New Centre for Infection, Immunity and Inflammation at uOttawa
The University of Ottawa has approved the establishment of a research centre intended to help alleviate the suffering of patients with inflammatory diseases as well as pressure on Canada’s health-care system.
The University’s Centre for Infection, Immunity and Inflammation – uOCI3 for short – will be a hub of multi-disciplinary research aimed at meeting the increasing need for solutions to highly complex infectious and inflammatory conditions. Dr. Subash Sad, professor and basic scientist at the Faculty of Medicine, and a core group of colleagues have been working toward the establishment of a centre of this kind for several years.
“Canada may be known for its hockey, but we’re also well known for having the highest incidence of chronic inflammatory disease in the world,” says Dr. Sad. “As our population ages, this is leading to an increasing burden on the country’s health care.”
Chronic inflammatory diseases encompass many well-known conditions, including inflammatory bowel disease, cancer and multiple sclerosis.
Basic and clinical scientists from diverse disciplines at uOttawa and its partner institutes will collaborate on the common goal of developing solutions for these diseases. Slated to launch in late 2017, the uOCI3 will operate as a virtual research centre encompassing upwards of 55 researchers from across four faculties at the University, making it the largest collection of ‘I3’ researchers in Canada.
The “three I’s” are closely connected when it comes to inflammatory conditions, and it makes sense to study them in tandem, share knowledge, and interweave researchers’ findings across the various partners, says Dr. Sad.
“Infection triggers an immune response, which ultimately leads to inflammation,” he explains. “Inflammation can also be caused by a host of other triggers – it’s so complex that it can only be fully understood by applying the knowledge, tools and strengths of scientists with diverse expertise.”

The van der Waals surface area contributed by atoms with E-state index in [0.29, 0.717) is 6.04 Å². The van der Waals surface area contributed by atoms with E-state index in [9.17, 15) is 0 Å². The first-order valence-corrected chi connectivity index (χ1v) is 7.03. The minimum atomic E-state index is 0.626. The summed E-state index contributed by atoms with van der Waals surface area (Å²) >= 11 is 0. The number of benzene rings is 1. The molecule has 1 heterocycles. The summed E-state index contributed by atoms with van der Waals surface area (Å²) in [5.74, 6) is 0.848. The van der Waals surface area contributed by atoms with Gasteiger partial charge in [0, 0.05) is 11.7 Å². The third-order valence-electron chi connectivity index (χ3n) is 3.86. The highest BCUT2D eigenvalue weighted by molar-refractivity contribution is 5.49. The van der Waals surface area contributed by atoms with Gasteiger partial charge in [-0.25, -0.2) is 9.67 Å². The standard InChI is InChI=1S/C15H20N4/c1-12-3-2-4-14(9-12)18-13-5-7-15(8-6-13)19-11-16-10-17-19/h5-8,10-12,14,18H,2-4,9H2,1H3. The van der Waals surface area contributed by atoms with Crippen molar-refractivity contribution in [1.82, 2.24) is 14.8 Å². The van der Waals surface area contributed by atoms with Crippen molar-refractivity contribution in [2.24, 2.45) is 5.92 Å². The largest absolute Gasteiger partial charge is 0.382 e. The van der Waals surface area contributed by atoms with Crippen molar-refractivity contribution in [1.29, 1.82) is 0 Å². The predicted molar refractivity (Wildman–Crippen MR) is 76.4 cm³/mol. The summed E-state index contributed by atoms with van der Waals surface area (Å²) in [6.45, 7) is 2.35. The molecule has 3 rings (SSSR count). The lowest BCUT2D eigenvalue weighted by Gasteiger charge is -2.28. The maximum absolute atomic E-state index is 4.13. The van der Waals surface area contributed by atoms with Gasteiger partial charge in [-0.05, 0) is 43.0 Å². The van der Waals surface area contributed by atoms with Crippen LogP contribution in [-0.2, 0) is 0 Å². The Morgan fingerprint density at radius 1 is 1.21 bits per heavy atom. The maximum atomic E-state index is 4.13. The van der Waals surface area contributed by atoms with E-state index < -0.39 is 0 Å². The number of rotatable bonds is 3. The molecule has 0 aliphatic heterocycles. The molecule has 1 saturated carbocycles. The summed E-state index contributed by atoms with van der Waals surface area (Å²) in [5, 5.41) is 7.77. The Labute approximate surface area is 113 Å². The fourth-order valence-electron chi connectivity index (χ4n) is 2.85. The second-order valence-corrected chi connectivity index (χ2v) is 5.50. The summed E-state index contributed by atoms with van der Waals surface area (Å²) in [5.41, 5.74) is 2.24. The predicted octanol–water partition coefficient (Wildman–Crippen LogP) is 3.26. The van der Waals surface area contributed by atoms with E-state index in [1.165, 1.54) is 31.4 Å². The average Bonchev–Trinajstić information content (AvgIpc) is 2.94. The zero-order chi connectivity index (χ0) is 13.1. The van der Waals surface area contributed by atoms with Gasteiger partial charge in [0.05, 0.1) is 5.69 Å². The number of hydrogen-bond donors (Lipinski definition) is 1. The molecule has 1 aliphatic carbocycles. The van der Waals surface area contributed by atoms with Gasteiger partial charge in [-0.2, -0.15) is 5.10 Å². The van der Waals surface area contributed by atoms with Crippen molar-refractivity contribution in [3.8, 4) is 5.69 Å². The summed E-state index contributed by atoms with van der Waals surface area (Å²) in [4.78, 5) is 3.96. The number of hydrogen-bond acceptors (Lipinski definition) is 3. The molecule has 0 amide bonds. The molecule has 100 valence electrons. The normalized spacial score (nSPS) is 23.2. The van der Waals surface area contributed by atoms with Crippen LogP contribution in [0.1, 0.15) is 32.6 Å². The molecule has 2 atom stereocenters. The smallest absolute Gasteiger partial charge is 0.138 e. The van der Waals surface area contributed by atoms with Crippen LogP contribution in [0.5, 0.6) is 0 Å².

Dr. Sad adds that while inflammation in the short term is beneficial, prolonged inflammation is harmful to the patient, summing it up as “short-term gain at the cost of long-term pain”.
A series of research themes have been identified to take into account the major health research needs in Canada. These research “clusters” include obesity and type II diabetes, inflammatory bowel disease, HIV infection, sepsis, cystic fibrosis and viral hepatitis, with each headed by notable experts in the respective discipline.
Scientists will interact from the uOttawa Faculty of Medicine, the Ottawa Hospital Research Institute, and the CHEO Research Institute. As inflammation impacts numerous diseases, uOCI3 will also work closely with other research centres in Ottawa such as the uOttawa Brain and Mind Research Institute and the University of Ottawa Heart Institute.
“The multidisciplinary aspect will enable development of intervention strategies for patients,” says Dr. Sad. “Our mission is to ultimately improve the quality of life for those suffering from chronic inflammatory diseases.”